Religious Studies

Articles

Time, foreknowledge, and alternative possibilities

JEFFREY GREENa1 and KATHERIN ROGERSa2

a1 Philosophy Department, Houston Baptist University, 7502 Fondren Road, Houston, TX 77074-3298 e-mail: jgreen@hbu.edu

a2 Philosophy Department, 24 Kent Way, University of Delaware, Newark, DE 19716 e-mail: krogers@udel.edu

Abstract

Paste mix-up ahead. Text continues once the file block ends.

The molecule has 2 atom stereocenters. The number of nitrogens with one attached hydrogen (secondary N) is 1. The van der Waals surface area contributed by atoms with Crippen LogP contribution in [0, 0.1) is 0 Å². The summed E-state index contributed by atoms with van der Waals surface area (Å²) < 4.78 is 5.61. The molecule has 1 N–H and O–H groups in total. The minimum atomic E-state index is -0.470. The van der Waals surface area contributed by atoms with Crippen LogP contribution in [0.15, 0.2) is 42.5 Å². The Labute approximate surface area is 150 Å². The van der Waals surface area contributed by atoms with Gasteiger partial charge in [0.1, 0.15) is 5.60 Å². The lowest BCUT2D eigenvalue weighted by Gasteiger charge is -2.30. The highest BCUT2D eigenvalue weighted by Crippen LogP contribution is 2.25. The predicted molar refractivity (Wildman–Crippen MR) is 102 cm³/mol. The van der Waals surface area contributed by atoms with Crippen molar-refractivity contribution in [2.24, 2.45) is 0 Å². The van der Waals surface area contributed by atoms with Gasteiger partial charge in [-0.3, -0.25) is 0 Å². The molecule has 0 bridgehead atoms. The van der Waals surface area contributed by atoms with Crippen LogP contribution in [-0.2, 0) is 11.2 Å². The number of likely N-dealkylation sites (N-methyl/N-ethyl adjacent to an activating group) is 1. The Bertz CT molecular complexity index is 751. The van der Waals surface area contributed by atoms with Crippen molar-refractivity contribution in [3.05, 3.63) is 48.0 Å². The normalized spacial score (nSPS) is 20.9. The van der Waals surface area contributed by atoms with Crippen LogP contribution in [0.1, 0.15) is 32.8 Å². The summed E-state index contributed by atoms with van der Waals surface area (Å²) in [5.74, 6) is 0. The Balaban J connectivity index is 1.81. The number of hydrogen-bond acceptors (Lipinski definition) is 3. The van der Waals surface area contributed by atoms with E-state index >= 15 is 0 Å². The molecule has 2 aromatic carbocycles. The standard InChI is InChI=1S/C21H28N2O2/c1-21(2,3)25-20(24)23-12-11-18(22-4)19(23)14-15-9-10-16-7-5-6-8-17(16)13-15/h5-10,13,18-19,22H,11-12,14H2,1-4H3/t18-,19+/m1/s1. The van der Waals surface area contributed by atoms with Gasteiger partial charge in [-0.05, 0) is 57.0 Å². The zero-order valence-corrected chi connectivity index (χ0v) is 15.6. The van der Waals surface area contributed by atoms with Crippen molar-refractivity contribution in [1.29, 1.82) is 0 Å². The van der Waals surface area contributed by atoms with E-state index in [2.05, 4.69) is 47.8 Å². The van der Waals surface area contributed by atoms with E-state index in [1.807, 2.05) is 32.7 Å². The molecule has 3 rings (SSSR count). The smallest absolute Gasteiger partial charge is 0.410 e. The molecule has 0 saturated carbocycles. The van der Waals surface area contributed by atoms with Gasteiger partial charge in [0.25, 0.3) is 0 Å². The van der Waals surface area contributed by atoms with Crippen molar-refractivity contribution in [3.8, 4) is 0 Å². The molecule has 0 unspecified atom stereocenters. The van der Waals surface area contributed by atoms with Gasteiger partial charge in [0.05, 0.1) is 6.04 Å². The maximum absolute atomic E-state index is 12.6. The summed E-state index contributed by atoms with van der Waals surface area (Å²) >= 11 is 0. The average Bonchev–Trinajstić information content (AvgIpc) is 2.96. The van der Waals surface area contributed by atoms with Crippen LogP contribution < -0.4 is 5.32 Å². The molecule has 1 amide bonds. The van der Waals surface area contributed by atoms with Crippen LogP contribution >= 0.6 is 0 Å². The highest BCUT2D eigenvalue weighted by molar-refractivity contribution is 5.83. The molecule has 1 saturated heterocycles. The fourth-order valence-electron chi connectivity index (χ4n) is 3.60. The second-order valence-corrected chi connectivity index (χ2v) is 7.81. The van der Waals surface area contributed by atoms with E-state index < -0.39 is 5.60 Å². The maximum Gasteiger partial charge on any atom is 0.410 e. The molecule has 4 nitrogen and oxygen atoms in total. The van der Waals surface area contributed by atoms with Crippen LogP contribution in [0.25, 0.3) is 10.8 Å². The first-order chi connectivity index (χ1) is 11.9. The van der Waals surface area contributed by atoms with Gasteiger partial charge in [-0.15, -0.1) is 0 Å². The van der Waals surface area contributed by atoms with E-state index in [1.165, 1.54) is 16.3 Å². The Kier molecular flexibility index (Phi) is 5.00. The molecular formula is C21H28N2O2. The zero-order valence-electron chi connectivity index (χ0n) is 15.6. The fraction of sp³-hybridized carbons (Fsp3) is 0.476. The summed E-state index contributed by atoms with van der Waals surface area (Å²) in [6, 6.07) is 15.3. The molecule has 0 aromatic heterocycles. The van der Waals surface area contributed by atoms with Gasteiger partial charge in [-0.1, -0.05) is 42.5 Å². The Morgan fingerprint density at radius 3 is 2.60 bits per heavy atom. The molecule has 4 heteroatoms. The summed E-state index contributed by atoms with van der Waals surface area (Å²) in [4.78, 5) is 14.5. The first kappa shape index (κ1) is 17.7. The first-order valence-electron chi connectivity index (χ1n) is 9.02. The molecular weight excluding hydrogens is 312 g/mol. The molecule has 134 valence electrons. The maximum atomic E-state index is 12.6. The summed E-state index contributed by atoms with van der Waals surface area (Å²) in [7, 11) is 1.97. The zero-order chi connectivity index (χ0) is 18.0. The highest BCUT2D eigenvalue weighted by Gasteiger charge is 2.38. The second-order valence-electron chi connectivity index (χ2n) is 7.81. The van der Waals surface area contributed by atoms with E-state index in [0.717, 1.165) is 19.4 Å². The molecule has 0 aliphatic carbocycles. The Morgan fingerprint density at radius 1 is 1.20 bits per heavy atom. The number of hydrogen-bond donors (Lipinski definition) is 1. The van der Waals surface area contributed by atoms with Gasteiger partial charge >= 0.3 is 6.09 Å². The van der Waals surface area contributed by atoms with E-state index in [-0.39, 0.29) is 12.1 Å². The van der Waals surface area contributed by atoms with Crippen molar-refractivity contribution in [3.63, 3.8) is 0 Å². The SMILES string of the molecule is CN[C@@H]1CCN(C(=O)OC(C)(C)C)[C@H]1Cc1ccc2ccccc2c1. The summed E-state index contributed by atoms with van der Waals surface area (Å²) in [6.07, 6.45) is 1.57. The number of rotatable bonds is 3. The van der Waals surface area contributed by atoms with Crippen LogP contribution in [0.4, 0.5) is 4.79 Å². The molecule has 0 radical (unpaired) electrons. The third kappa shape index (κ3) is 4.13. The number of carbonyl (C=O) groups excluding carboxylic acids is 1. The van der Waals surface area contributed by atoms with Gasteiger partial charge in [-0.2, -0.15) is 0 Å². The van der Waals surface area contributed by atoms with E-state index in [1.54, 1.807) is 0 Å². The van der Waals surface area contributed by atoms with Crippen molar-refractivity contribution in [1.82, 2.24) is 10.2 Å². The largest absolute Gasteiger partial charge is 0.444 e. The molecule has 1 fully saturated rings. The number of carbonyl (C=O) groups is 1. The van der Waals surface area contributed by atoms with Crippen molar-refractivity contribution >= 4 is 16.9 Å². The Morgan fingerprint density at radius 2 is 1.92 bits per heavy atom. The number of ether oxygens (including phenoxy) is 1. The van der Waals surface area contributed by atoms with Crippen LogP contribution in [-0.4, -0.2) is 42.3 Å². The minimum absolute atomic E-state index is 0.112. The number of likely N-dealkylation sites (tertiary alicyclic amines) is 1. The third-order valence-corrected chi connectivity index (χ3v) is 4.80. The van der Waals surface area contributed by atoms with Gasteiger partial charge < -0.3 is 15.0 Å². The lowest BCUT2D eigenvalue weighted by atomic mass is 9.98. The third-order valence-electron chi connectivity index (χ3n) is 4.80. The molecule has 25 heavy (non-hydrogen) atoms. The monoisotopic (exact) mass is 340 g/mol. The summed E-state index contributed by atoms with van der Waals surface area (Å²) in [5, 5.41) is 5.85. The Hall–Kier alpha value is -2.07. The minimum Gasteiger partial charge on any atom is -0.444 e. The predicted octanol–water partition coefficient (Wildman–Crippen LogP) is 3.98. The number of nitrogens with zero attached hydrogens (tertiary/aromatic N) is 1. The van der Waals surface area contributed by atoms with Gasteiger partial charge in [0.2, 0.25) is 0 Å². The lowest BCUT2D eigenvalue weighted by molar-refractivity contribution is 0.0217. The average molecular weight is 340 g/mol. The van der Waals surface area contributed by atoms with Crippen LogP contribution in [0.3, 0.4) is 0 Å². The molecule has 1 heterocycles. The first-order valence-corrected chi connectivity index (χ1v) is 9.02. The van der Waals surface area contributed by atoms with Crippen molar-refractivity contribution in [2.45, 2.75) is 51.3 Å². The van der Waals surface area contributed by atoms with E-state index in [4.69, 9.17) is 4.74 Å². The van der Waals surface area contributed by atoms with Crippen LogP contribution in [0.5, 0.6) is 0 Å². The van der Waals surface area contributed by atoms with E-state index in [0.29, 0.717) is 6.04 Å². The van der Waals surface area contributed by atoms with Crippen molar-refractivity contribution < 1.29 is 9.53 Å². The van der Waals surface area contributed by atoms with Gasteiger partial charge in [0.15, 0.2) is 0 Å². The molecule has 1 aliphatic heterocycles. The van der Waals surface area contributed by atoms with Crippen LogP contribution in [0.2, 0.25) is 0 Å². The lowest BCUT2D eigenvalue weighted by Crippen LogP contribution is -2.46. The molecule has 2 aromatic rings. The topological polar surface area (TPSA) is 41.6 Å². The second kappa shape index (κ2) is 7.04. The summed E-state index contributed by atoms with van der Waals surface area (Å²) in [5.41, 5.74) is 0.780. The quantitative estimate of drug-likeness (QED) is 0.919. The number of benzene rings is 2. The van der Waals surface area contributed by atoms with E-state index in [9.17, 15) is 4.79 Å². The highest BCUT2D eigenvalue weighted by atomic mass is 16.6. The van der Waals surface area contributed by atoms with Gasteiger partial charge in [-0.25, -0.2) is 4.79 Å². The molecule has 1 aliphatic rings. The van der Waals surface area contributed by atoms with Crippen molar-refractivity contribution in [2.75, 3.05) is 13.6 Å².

In this article we respond to arguments from William Hasker and David Kyle Johnson that free will is incompatible with both divine foreknowledge and eternalism (what we refer to as isotemporalism). In particular, we sketch an Anselmian account of time and freedom, briefly defend the view against Hasker's critique, and then respond in more depth to Johnson's claim that Anselmian freedom is incompatible with free will because it entails that our actions are ‘ontologically necessary’. In defending Anselmian freedom we argue that our ordinary intuitions do not support Johnson's case and that Anselmian freedom is compatible with deliberation.